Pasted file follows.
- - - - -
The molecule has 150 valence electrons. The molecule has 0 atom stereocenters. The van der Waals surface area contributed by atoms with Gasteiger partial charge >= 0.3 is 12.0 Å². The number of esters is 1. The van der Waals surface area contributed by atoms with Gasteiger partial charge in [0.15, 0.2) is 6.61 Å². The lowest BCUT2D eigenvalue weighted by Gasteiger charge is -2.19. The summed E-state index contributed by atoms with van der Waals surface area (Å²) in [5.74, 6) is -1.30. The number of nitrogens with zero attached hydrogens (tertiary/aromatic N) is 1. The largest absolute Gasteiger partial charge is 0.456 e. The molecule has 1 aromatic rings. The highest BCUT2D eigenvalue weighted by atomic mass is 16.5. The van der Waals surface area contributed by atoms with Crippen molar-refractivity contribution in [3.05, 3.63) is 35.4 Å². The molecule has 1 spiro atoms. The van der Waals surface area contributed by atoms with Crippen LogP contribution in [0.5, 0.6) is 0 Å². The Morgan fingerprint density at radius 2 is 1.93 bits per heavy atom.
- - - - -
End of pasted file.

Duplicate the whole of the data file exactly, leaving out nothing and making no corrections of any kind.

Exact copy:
The molecule has 150 valence electrons. The molecule has 0 atom stereocenters. The van der Waals surface area contributed by atoms with Gasteiger partial charge >= 0.3 is 12.0 Å². The number of esters is 1. The van der Waals surface area contributed by atoms with Gasteiger partial charge in [0.15, 0.2) is 6.61 Å². The lowest BCUT2D eigenvalue weighted by Gasteiger charge is -2.19. The summed E-state index contributed by atoms with van der Waals surface area (Å²) in [5.74, 6) is -1.30. The number of nitrogens with zero attached hydrogens (tertiary/aromatic N) is 1. The largest absolute Gasteiger partial charge is 0.456 e. The molecule has 1 aromatic rings. The highest BCUT2D eigenvalue weighted by atomic mass is 16.5. The van der Waals surface area contributed by atoms with Crippen molar-refractivity contribution in [3.05, 3.63) is 35.4 Å². The molecule has 1 spiro atoms. The van der Waals surface area contributed by atoms with Crippen LogP contribution in [0.5, 0.6) is 0 Å². The Morgan fingerprint density at radius 2 is 1.93 bits per heavy atom.